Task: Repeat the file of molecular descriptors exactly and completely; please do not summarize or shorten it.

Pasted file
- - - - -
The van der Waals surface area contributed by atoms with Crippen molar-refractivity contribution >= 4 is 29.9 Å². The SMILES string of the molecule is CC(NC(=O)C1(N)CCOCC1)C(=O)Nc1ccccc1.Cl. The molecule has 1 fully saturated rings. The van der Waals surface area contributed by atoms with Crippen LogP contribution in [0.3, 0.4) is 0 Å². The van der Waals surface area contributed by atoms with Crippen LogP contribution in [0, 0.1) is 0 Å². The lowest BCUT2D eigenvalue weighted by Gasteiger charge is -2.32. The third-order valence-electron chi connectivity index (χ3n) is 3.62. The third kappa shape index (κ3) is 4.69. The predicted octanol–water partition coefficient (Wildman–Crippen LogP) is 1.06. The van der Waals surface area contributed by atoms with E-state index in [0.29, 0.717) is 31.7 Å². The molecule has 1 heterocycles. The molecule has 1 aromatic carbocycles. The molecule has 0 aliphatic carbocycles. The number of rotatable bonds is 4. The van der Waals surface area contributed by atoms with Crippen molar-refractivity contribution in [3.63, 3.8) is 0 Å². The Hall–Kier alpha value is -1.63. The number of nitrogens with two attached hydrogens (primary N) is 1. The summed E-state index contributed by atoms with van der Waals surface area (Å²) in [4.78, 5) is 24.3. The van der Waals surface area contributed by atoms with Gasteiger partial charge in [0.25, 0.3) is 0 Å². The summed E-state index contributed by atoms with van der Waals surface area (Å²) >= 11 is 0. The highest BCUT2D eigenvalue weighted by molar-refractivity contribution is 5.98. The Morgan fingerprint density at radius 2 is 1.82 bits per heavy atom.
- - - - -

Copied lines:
The van der Waals surface area contributed by atoms with Crippen molar-refractivity contribution >= 4 is 29.9 Å². The SMILES string of the molecule is CC(NC(=O)C1(N)CCOCC1)C(=O)Nc1ccccc1.Cl. The molecule has 1 fully saturated rings. The van der Waals surface area contributed by atoms with Crippen LogP contribution in [0.3, 0.4) is 0 Å². The van der Waals surface area contributed by atoms with Crippen LogP contribution in [0, 0.1) is 0 Å². The lowest BCUT2D eigenvalue weighted by Gasteiger charge is -2.32. The third-order valence-electron chi connectivity index (χ3n) is 3.62. The third kappa shape index (κ3) is 4.69. The predicted octanol–water partition coefficient (Wildman–Crippen LogP) is 1.06. The van der Waals surface area contributed by atoms with E-state index in [0.29, 0.717) is 31.7 Å². The molecule has 1 heterocycles. The molecule has 1 aromatic carbocycles. The molecule has 0 aliphatic carbocycles. The number of rotatable bonds is 4. The van der Waals surface area contributed by atoms with Crippen molar-refractivity contribution in [3.63, 3.8) is 0 Å². The Hall–Kier alpha value is -1.63. The number of nitrogens with two attached hydrogens (primary N) is 1. The summed E-state index contributed by atoms with van der Waals surface area (Å²) in [4.78, 5) is 24.3. The van der Waals surface area contributed by atoms with Gasteiger partial charge in [0.25, 0.3) is 0 Å². The summed E-state index contributed by atoms with van der Waals surface area (Å²) >= 11 is 0. The highest BCUT2D eigenvalue weighted by molar-refractivity contribution is 5.98. The Morgan fingerprint density at radius 2 is 1.82 bits per heavy atom.